Have you ever loved a company, product, or idea so much that you couldn’t wait to tell others about it? Seen a horrible movie lately and told your friends not to go? Tried a new type of food because a friend suggested it? Heard a story about a town that named themselves after a start-up internet company? Passed along an e-mail about a funky chicken you can command at your will? Posted or read an online review to a consumer website? If you answered yes to any of these questions you engaged in word-of-mouth communication and may have also wittingly or unwittingly participated in an organized word-of-mouth, buzz, or viral marketing campaign.

Word-of-mouth, buzz, and viral marketing is a hot topic now as organizations of all kinds – for-profits, not-for-profits, academic institutions, you name it – struggle to break through a mediascape cluttered with advertisements, deal with a growing distrust of corporate-affiliated messages, figure out a consumer market that demands greater control and engagement, and try to understand how new communication technologies amplify peer-to-peer communication and influence, both in the online and offline worlds.

The purpose of this course is to introduce advanced undergraduate students to the word-of-mouth, buzz, and viral marketing industry. Students will learn about the theories and practices that inform this industry through readings of popular press books and academic journal articles, guest lectures from leading industry figures, analysis of existing word-of-mouth, buzz, and viral marketing campaigns, analysis of key companies operating in the word-of-mouth space, and learning industry best practices in designing, executing, and measuring organizationally-facilitated attempts to manage word-of-mouth and consumer generated media.

Specific topics include:

· Terminology issues: distinguishing word-of-mouth, buzz, and viral from other marketing and advertising practices
· Similarities and differences between organic (everyday) and amplified (institutionally-facilitated or sponsored) word-of-mouth.
· Historical overview of academic research on word-of-mouth
· How peer influence works. Are there really a small, select group of people who lead the rest of the population’s opinions? What is the role of relationship networks?
· Tracking online and offline word-of-mouth
· Metrics used to measure word-of-mouth and determine ROI
· How to build principles of effective word-of-mouth into business practices
· Emergence of the word-of-mouth industry associations
· Ethical controversies surrounding the industry: commercialization of chit-chat, undercover and stealth marketing, shilling

Pre-Requisites: Middler-year and above


Monday, December 05, 2005

The Practical Value of Disclosure in Word-of-Mouth Marketing Campaigns

Today BzzAgent has released a white paper (link opens PDF in new window) arguing for the practical value of disclosure in word-of-mouth marketing campaigns.

Their report is based on analysis of more than 270,000 reports filed by their WOM volunteers (BzzAgents) over three years, preliminary findings from our collaborative research project investigating dyadic (two person) or multi-party perspectives on the same WOM episode, and other third-party sources.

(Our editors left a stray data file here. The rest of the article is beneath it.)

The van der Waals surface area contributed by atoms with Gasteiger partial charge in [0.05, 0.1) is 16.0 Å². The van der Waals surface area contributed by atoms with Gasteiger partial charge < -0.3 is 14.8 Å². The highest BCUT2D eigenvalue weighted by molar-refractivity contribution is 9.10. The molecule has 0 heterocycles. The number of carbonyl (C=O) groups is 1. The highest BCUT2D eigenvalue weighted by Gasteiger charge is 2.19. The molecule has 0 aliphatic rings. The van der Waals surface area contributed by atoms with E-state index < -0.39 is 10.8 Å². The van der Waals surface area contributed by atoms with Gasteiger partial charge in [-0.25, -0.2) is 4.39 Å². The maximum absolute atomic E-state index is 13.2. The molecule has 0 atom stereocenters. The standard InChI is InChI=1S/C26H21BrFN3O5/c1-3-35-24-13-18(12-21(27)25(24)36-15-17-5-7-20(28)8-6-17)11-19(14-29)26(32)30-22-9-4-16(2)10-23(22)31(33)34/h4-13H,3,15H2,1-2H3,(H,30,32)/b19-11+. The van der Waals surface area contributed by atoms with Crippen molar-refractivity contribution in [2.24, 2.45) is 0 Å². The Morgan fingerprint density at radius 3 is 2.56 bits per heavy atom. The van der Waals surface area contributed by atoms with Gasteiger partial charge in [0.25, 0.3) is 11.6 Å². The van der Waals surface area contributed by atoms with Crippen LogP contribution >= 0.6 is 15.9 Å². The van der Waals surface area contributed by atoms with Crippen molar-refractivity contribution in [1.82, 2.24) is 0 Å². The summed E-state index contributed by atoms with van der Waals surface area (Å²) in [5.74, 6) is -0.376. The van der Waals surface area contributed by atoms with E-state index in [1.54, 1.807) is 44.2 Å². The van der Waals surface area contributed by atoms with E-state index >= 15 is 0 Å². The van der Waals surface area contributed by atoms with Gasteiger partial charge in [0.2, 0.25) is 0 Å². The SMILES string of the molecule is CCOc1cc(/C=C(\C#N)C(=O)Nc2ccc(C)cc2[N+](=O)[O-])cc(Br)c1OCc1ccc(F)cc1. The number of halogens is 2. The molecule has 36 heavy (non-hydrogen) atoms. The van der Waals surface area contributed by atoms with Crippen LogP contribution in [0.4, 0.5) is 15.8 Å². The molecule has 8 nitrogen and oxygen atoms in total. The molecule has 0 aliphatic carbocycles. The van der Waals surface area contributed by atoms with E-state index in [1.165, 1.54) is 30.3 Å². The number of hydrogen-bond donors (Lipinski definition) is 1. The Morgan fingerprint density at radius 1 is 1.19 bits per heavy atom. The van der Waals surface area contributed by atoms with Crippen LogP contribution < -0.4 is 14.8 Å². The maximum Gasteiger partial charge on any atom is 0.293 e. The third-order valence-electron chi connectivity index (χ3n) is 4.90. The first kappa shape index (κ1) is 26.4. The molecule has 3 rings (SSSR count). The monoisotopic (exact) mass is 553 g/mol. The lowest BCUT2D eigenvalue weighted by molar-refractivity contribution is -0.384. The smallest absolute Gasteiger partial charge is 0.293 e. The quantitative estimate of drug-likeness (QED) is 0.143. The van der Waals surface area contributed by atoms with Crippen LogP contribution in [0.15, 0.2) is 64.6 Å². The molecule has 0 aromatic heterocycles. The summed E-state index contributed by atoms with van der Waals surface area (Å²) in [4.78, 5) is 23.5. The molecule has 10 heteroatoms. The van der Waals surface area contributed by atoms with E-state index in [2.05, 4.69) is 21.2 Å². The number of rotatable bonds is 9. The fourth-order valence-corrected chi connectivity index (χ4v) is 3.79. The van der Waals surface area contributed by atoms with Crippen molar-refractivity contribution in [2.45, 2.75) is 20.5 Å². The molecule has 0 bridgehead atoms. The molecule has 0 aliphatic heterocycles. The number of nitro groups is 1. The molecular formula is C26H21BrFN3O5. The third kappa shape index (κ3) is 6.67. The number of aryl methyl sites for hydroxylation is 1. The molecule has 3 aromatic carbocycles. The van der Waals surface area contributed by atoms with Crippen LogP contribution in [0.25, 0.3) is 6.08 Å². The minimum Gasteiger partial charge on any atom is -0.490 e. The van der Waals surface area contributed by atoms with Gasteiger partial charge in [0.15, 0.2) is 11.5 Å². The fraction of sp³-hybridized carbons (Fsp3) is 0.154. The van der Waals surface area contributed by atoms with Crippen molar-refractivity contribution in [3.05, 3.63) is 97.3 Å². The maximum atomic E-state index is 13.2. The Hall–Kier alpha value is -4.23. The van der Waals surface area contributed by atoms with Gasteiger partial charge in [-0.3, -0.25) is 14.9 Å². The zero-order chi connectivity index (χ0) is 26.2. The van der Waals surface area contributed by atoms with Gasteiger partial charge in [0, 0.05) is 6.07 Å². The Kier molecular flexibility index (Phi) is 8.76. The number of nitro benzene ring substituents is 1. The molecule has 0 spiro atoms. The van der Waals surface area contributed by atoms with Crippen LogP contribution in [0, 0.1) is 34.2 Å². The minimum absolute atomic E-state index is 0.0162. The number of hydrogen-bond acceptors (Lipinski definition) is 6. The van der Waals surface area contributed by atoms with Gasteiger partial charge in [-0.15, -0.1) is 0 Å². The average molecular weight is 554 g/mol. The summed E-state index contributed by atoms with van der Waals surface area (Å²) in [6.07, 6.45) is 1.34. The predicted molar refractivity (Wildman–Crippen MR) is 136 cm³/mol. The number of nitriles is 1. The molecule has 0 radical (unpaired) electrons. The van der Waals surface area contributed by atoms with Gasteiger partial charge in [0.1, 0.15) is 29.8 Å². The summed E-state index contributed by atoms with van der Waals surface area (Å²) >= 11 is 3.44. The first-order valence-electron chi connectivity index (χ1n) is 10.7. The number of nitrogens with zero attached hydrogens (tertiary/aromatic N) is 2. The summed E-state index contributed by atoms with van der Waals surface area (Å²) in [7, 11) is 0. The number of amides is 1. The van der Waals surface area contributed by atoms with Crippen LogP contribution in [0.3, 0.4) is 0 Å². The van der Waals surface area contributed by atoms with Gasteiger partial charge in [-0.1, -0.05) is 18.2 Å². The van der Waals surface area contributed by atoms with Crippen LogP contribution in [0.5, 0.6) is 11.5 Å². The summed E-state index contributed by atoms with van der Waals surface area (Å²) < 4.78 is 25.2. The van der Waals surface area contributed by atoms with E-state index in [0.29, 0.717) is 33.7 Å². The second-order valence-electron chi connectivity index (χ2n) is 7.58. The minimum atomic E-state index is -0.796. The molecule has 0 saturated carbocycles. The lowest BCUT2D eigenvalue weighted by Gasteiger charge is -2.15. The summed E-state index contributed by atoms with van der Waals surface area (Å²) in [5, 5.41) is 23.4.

In short, BzzAgent concluded that "disclosure increases the validity of WOM interactions without reducing the breadth of campaign reach" (p. 2). More specifically they found that:

- Disclosure does not reduce WOM activity.
- Disclosure creates peer trust.
- Disclosure combats “stealth” stigma.
- Disclosure supports perceived product value.
- Disclosure increases depth and reach of product-related discussions.

I am currently in the process of writing up the results of our collaborative study for academic publication and will be releasing additional findings over the coming weeks and months. I will also be sharing some of these findings in my presentation at WOMMA's WOM Basic Training conference in January 2006.

It should also be noted that the findings from their white paper also led to changes in their disclosure policy. Here's a comment from BzzAgent's PR person that elaborates on their new policy:

BzzAgent also issued a press release today announcing the impact the conclusions in the whitepaper had on the company's business.

Specifically, the positive relationship between agent transparency and campaign performance has inspired us to strengthen our disclosure policy. Here are the changes BzzAgent volunteers can expect to see:

1.) New volunteers will be required to accept a Terms of Service prior to completing their registration.
2.) Agents that complete a report will be given the option of clicking a "disclosure check box" prior to submitting their WOM report. This box verifies that the conversational partner was aware of the agent's participation in the WOM campaign.

Please be sure to disclose. It's the right think to do from an ethical standpoint ... and now we know that it's also vital from a performance standpoint. Agents that do not disclose their affiliation will be required to participate in an online disclosure training -- similar to the BzzAgent "boot camps" -- prior to being offered access to future campaigns.

Keep in mind that the primary benefit to transparency is agent credibility. Revealing you are part of a BzzCampaign contributes to the legitimacy of everything you say and it underscores the validity of your opinions.